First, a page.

The Philippines Waits for a Chinese Windfall
Since 2016, conciliation with China has been the name of the game for Philippine foreign policy planners. Under President Rodrigo Duterte, Manila has de-emphasized thorny South China Sea disputes in favor of pursuing cooperation with China in the hopes of freeing up resources to quell internal instability while attracting Chinese investment to bolster the Philippine economy and even out the island country's deep regional development disparities. For Beijing, the warmer relations with Manila align with its preference for dealing with each of the South China Sea's claimants on a bilateral basis, along with its overall regional strategy to leverage its economic heft for strategic advantage. As Duterte nears the midpoint of his term in office, the jury is still out on whether his approach has been a success. Despite two high-profile state visits and a raft of pledges, Chinese investment has yet to flow into the archipelago. Ultimately, if China wants
SnapshotsOct 17, 2018 | 21:08 GMT
U.S.: The Latest Sanctions Against Iran Cast a Wide Secondary Net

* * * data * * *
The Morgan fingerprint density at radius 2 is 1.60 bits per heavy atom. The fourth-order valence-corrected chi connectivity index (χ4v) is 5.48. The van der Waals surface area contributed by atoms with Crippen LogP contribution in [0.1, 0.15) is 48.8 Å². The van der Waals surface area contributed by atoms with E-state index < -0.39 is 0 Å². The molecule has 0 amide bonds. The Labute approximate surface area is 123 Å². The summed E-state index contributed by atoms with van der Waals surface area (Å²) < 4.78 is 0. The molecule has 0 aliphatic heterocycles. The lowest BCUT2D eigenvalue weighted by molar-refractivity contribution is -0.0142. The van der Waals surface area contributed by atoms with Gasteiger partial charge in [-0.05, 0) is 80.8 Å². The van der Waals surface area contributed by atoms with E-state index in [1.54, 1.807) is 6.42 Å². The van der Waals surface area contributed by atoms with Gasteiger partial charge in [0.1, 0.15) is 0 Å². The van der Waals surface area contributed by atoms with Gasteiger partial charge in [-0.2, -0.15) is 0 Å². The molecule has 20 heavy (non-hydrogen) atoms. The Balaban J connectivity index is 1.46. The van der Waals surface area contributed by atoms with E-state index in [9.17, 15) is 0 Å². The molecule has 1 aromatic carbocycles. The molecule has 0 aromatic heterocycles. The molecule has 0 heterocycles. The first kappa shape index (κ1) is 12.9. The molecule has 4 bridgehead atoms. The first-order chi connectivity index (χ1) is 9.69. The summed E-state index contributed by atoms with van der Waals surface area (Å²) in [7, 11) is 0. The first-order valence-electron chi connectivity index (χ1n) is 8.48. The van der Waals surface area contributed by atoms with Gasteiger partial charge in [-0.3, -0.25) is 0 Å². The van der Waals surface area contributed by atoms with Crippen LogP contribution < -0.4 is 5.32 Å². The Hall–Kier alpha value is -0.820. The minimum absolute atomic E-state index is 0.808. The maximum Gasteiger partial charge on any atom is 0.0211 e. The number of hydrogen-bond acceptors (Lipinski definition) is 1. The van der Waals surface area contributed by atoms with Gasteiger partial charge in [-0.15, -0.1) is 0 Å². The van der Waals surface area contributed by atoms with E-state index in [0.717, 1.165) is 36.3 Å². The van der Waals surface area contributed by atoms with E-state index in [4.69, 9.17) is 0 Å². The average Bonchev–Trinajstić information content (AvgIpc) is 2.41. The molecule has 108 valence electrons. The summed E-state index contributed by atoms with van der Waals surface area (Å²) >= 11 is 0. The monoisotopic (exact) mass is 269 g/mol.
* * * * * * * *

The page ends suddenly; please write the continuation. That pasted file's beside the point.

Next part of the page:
The U.S. Treasury Department's Office of Foreign Assets Control (OFAC) sanctioned 20 Iranian companies and financial institutions and reclassified nine more as Specially Designated Global Terrorist entities subject to secondary U.S. sanctions. While the Treasury Department's imposition of sanctions on Iran is nothing new, the nuances of this latest move mark a significant escalation in U.S. strategy. The 20 businesses are tied to the Bonyad Taayon Basij network, which has established a number of shell companies in Iran's auto, mining, metals and banking sectors to mask ownership as a way to shield itself from sanctions. OFAC now claims that the companies in the network have dealings across the Middle East and Europe that make them worthy targets. The critical difference between this set of sanctions and earlier ones is that the penalized organizations have multiple -- in the most extreme case, seven to eight -- degrees of separation from the
MemosOct 9, 2018 | 15:59 GMT